*Note: Bees only need to build comb on frames once. After new frames have been built out with comb, the bees simply need to reuse the comb year after year. Many bee keepers will say that 'drawn comb' is the bee keepers most valuable asset.

Both colonies this year are brand new. New bees, new queens, new equipment, so the bees have the added work of building new comb on all the frames. The Russians were installed on 5.5.07, and to date have built out 4 frames with comb. This means that they have built 28,000 honey comb cells in 2 weeks and 3 days. To me, that is a remarkable accomplishment. The Italians were hived on 5.12.07, and have built out just over 2 frames in 10 days.

Both colonies are laying lots of eggs, and appear to be very healthy.

Today, I also removed the entrance reducer on the Italian hive so that the bees have less restricted access to bring what they need to in and out of the hive.

All in all, today’s work was very good. I will now stay out of the hive until 5.29. By then, I anticipate that the Russians will have built out 6 frames with comb, and will require a 2nd deep super. Staying on top of this is important. It will help prevent the hive from feeling the impulse to swarm. I hope NOT to write a blog about swarming this year, unless it is just an informative blog, rather than an experiential one.

Sunday, May 20, 2007

The Queens are Released and Laying Eggs

Today I checked to see if my Italian queen had been released from her cage. She had been released, and has also started to lay eggs. I also checked the Russian hive to see if the queen had started laying yet (it can take 2 weeks for a Russian queen to start to lay eggs, whereas an Italian queen will begin to lay much sooner). My Russian queen must have started to lay eggs right after her release, because there were some young bees, already in the larval stage of development, which means that about 1 week has passed since her first eggs were layed.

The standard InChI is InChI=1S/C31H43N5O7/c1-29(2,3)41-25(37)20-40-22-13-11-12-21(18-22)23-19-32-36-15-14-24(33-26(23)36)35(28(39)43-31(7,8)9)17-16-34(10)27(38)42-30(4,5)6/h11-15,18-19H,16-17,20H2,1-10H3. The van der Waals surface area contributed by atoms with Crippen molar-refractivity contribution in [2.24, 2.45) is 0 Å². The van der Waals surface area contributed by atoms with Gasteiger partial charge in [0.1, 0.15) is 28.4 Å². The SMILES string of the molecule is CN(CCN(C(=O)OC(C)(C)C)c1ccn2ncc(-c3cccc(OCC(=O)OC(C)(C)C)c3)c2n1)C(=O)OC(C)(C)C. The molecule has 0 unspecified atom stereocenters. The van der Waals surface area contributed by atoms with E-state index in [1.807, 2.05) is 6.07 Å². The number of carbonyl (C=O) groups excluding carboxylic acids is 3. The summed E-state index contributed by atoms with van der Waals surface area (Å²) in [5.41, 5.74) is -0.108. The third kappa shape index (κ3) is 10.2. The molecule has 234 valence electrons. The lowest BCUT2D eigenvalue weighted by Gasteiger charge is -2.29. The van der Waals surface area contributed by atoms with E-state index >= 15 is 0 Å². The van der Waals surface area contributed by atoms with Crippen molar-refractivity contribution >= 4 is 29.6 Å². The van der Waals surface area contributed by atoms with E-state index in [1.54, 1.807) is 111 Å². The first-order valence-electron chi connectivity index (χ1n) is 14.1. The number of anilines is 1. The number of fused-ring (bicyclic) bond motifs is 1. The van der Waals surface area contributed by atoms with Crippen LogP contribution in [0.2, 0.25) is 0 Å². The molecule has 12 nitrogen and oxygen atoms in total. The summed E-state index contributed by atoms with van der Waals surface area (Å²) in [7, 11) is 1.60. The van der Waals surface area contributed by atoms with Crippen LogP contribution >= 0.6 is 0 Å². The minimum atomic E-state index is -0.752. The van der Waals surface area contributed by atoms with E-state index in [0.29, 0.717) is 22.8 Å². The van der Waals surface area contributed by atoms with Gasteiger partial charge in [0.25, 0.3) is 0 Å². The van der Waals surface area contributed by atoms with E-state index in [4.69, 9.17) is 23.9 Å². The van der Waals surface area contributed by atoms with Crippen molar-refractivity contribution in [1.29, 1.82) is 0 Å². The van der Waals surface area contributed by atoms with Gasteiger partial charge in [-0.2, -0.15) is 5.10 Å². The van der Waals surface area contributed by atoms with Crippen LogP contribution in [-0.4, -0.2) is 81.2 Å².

I also wanted to place some pollen substitute in each hive because it has been so rainy that the bees have been unable to gather pollen for themselves and for rearing young. Because it is a first year hive, the bees first have to build honey comb on all the frames before they can store anything in it. This slows the bees down considerably, and as a result, the food stores are built slower, and are therefor bare at this point. I didn't want the bees to starve to death in their first weeks in my bee yard.

When entering the hives today I did not use any smoke. I simply washed my hands with wintergreen rubbing alcohol, and quietly opened each hive to do what I needed to do. The bees were gentle and cooperative.

I was able to find the Italian queen, which I needed to do in order to keep her safe while I removed some burr comb from one of the frames, which was covered with thousands of bees. Removing this comb, bare handed, was a challenge for me, both practically and psychologically. In the end, I was able to get it done without injuring any bees or getting stung. There were about 100 or so bees on the small piece of burr comb I removed, and about 1000 eggs (one in each cell) in the burr as well.